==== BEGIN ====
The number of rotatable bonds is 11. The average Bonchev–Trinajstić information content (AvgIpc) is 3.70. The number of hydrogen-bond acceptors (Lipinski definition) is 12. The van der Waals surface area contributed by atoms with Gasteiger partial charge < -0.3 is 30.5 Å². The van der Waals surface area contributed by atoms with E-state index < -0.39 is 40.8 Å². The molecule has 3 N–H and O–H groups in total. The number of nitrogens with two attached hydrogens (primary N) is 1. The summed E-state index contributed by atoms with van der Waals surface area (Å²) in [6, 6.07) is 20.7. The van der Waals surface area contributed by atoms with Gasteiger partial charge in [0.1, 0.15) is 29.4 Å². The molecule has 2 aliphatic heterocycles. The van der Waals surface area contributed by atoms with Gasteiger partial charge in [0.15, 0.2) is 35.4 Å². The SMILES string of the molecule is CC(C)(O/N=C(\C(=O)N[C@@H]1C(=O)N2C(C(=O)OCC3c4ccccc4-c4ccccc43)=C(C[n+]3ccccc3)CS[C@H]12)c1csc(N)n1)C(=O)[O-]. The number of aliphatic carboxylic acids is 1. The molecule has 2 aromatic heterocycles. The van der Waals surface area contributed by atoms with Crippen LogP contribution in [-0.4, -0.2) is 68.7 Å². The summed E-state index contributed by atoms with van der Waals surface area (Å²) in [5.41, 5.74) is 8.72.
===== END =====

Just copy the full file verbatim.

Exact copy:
The number of rotatable bonds is 11. The average Bonchev–Trinajstić information content (AvgIpc) is 3.70. The number of hydrogen-bond acceptors (Lipinski definition) is 12. The van der Waals surface area contributed by atoms with Gasteiger partial charge < -0.3 is 30.5 Å². The van der Waals surface area contributed by atoms with E-state index < -0.39 is 40.8 Å². The molecule has 3 N–H and O–H groups in total. The number of nitrogens with two attached hydrogens (primary N) is 1. The summed E-state index contributed by atoms with van der Waals surface area (Å²) in [6, 6.07) is 20.7. The van der Waals surface area contributed by atoms with Gasteiger partial charge in [0.1, 0.15) is 29.4 Å². The molecule has 2 aliphatic heterocycles. The van der Waals surface area contributed by atoms with Gasteiger partial charge in [0.15, 0.2) is 35.4 Å². The SMILES string of the molecule is CC(C)(O/N=C(\C(=O)N[C@@H]1C(=O)N2C(C(=O)OCC3c4ccccc4-c4ccccc43)=C(C[n+]3ccccc3)CS[C@H]12)c1csc(N)n1)C(=O)[O-]. The number of aliphatic carboxylic acids is 1. The molecule has 2 aromatic heterocycles. The van der Waals surface area contributed by atoms with Crippen LogP contribution in [-0.4, -0.2) is 68.7 Å². The summed E-state index contributed by atoms with van der Waals surface area (Å²) in [5.41, 5.74) is 8.72.